What it Took to Win in Civil War MissouriIn this concise, well-illustrated narrative, the author, attorney James W. Erwin, undertakes to tell the story of the Unionist militias that were the ultimate victors in Missouri’s murderous guerrilla war. The militias produced no talented leaders like William Quantrill, no romantic figures like Jesse James, and certainly no sociopaths like Bill Anderson, and are commonly portrayed as the victims of Rebel exploits and atrocities, but they thwarted Confederate recruitment, protected vital lines of Union communication, and finally, doggedly, hunted down, killed, or drove out their more celebrated enemies. The author’s account starts with a brief background for Missouri’s war—Bleeding Kansas, Dred Scott, and the internal struggle over secession. The creation of the Missouri State Militia by Governor Hamilton Gamble reflected that history. The author pays careful attention to the political provenance of the militia, rooted in the conservative Unionist state majority, neither secessionist nor abolitionist, that Gamble represented and that emerged from earlier conflicts. He also gives a generous interpretation of the Missouri Confederate and guerrilla point of view. To clarify the ensuing warfare, Erwin maps out the state into four geographical districts, explains the circumstances that shaped each district’s war experience—transportation lines, terrain, proximity to Kansas, Arkansas, or St. Louis—and then recounts the skirmishes, ambushes, massacres, seemingly every armed conflict within the state. Some of the fights are well known, especially the ones like Centralia, figuring guerrilla cunning and atrocity. Others, the smaller Union victories, sometimes just as black flag, are less well known, although their cumulative effect was to gradually reassert control over Missouri. Other, later, militia organizations are also described, along with their political and military roles. Erwin ably places his fights within their larger contexts, perhaps most importantly Sterling Price’s invasion and Henry Halleck’s and Thomas Ewing’s bitterly punitive measures against guerrillas and the civilians who harbored them. He effectively uses the personal records of two of his guerrilla hunters, Bazel Lazear and Geoge Wolz, an officer and a private, to illustrate the political personal experiences of representative Union soldiers. He knows the pertinent literature on Missouri politics and guerrilla warfare. And finally, he achieves his purpose, to bring to notice these decidedly unromantic Unionists and their successful endeavors. This book is more descriptive than analytical. It sometimes raises questions that it does not undertake to answer. For example, German American Unionists seem to have been particularly hated and particularly brutally treated by Confederate guerrillas, especially Dave Poole, but there is no real explanation why. The presence of Radical Republican bushwhackers and the growing Radical political power in the state are noted, but not linked to the guerrilla struggle. More basically, the book does not deal with how the fighting related to slaveholding and its demise, even though the Missouri State Militia had an overt political stance—and purpose. Erwin knows the literature on Missouri’s inner war, but does not use his research’s contributions to challenge its interpretations. He chooses not to make comparisons with other border states with internal conflicts. None of this was central to the author’s intention. He set out to tell an untold tale, and did so; but this focus, while enlightening for the general reader, limits the usefulness of his story for professional students of the Civil War. Ralph Mann has recently retired from the University of Colorado, but continues to work on violence and subsistence in Civil War era Appalachian Virginia.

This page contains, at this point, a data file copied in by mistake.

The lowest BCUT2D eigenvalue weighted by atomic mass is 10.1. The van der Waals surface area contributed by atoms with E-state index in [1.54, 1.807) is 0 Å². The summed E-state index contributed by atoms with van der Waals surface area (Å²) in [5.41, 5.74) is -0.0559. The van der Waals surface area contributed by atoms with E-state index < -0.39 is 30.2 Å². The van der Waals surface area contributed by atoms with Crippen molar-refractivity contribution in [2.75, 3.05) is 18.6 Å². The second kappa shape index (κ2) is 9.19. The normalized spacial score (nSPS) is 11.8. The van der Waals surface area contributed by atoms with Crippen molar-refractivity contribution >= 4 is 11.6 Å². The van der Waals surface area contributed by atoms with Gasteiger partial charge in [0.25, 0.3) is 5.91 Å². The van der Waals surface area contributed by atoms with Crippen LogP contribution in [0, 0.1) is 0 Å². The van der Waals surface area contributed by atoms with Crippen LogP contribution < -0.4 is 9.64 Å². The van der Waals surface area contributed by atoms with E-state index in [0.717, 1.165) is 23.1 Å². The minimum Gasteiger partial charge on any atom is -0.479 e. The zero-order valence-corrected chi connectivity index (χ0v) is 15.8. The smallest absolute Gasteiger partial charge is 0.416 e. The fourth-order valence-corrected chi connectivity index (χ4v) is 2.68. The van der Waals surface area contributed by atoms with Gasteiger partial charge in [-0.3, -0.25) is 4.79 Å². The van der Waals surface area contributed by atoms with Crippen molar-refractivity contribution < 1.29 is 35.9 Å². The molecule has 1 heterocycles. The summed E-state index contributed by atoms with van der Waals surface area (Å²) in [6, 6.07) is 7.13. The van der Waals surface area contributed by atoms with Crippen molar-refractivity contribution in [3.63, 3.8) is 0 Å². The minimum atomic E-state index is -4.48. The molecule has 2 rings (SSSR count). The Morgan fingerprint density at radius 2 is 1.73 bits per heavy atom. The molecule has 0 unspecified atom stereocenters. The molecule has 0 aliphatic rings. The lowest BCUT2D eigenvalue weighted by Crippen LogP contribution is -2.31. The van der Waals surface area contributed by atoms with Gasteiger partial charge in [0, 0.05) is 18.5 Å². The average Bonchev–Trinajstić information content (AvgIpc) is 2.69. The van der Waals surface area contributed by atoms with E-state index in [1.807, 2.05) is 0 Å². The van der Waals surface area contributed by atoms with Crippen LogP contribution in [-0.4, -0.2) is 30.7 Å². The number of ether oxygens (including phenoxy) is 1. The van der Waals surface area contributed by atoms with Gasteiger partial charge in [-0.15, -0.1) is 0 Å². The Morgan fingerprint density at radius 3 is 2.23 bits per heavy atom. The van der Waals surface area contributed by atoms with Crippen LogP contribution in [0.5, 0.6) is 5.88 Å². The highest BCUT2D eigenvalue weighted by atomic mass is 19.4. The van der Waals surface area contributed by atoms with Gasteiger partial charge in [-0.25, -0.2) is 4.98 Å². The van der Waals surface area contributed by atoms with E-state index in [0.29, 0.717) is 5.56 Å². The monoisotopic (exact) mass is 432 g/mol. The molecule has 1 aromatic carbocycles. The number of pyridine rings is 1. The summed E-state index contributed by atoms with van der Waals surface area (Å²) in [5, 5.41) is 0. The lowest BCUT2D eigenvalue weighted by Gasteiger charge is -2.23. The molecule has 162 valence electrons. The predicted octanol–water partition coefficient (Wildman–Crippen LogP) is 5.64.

"Guerrilla Hunters in Civil War Missouri,"
Civil War Book Review: Vol. 15
, Article 10.
Available at: https://digitalcommons.lsu.edu/cwbr/vol15/iss3/10